We carried out an announced comprehensive at The Men’s Health Clinic as part of our inspection programme.
We carried out this inspection under Section 60 of the Health and Social Care Act 2008 as part of our regulatory functions. This inspection was planned to check whether the service was meeting the legal requirements and regulations associated with the Health and Social Care Act 2008.
This service is registered with the Care Quality Commission (CQC) under the Health and Social Care Act 2008 in respect of some, but not all, of the services it provides. There are some exemptions from regulation by CQC which relate to particular types of service and these are set out in Schedule 2 of The Health and Social Care Act 2008 (Regulated Activities) Regulations 2014.
The service is registered for the provision of treatment and advice by a medical practitioner. The primary aim of the clinic is to support and treat males with low testosterone levels through testosterone deficiency syndrome (TDS) and provide testosterone replacement therapy (TRT) where needed.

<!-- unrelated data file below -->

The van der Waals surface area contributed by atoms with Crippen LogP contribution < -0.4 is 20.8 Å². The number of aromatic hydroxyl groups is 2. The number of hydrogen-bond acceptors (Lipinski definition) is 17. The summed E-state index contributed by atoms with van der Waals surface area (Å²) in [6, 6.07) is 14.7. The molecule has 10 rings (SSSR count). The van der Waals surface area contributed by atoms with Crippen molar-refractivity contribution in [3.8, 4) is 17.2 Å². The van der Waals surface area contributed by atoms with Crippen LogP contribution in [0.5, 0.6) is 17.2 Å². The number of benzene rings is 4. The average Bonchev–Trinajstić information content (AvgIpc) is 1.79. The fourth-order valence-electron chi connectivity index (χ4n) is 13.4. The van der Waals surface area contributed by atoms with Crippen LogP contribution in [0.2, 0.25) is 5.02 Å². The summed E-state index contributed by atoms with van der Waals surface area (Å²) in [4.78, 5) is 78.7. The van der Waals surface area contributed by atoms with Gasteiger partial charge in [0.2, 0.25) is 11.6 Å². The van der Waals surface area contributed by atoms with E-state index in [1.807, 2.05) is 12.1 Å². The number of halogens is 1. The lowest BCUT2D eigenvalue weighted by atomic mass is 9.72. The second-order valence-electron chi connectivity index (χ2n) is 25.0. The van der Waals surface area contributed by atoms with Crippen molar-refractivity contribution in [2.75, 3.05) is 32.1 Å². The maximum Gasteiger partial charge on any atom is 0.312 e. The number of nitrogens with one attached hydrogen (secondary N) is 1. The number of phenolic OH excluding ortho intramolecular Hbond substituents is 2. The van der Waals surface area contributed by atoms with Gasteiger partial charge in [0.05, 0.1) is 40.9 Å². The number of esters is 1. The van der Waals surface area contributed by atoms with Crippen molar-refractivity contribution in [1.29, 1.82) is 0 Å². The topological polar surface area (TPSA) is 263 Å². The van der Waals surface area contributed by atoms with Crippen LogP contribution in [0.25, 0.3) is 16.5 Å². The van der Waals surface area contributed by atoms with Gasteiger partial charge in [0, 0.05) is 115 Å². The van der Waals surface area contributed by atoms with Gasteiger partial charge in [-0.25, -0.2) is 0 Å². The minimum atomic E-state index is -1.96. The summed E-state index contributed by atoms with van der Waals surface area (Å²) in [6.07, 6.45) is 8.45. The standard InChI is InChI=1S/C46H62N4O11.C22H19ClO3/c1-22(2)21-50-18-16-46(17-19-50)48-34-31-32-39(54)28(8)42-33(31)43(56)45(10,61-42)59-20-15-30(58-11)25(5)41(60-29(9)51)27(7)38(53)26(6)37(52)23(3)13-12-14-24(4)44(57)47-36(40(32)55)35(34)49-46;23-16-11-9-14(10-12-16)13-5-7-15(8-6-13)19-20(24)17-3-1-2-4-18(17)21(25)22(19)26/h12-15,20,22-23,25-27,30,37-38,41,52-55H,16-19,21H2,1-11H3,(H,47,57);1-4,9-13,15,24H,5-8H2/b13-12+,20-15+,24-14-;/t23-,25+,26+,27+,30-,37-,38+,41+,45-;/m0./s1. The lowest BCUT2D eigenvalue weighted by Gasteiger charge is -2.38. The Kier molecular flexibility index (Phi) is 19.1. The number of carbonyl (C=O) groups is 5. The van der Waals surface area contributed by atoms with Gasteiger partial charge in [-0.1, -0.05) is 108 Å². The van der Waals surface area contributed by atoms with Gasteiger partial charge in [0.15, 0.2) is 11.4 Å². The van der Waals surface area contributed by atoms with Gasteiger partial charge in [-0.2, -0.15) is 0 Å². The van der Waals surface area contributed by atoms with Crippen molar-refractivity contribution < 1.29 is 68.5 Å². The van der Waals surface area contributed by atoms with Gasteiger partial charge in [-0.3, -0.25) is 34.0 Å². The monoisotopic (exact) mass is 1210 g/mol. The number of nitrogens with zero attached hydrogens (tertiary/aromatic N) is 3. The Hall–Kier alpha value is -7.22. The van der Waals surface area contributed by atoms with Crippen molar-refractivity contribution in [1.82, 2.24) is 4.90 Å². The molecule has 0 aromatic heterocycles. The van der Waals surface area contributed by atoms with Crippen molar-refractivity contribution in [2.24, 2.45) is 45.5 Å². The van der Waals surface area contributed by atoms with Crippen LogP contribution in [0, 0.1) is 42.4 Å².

The Medical Director is the registered manager. A registered manager is a person who is registered with the Care Quality Commission to manage the service. Like registered providers, they are ‘registered persons’. Registered persons have legal responsibility for meeting the requirements in the Health and Social Care Act 2008 and associated Regulations about how the service is run.
We reviewed a sample of 89 feedback emails provided on the day of inspection and spoke with one client. Feedback was positive, describing the service as being professional, caring and informative. Clients stated they were given information to allow for an informed decision and details of what the treatments would include.
Our key findings were:
- Staff had the relevant skills, knowledge and experience to deliver the care and treatment offered by the service.
- Medicines and emergency equipment were safely managed.
- The service was offered on a private, fee paying basis only.
- The practice had facilities and was well equipped to treat patients and meet their needs.
- Patients received full and detailed explanations and costs of any treatment options.
- The service had systems in place to identify, investigate and learn from incidents relating to the safety of patients and staff members.
- There were effective governance processes in place.
- There was an infection prevention and control policy; and procedures were in place to reduce the risk and spread of infection.
- There were clear systems in place to receive, manage and learn from complaints.
Dr Rosie Benneyworth BM BS BMedSci MRCGP
Chief Inspector of Primary Medical Services and Integrated Care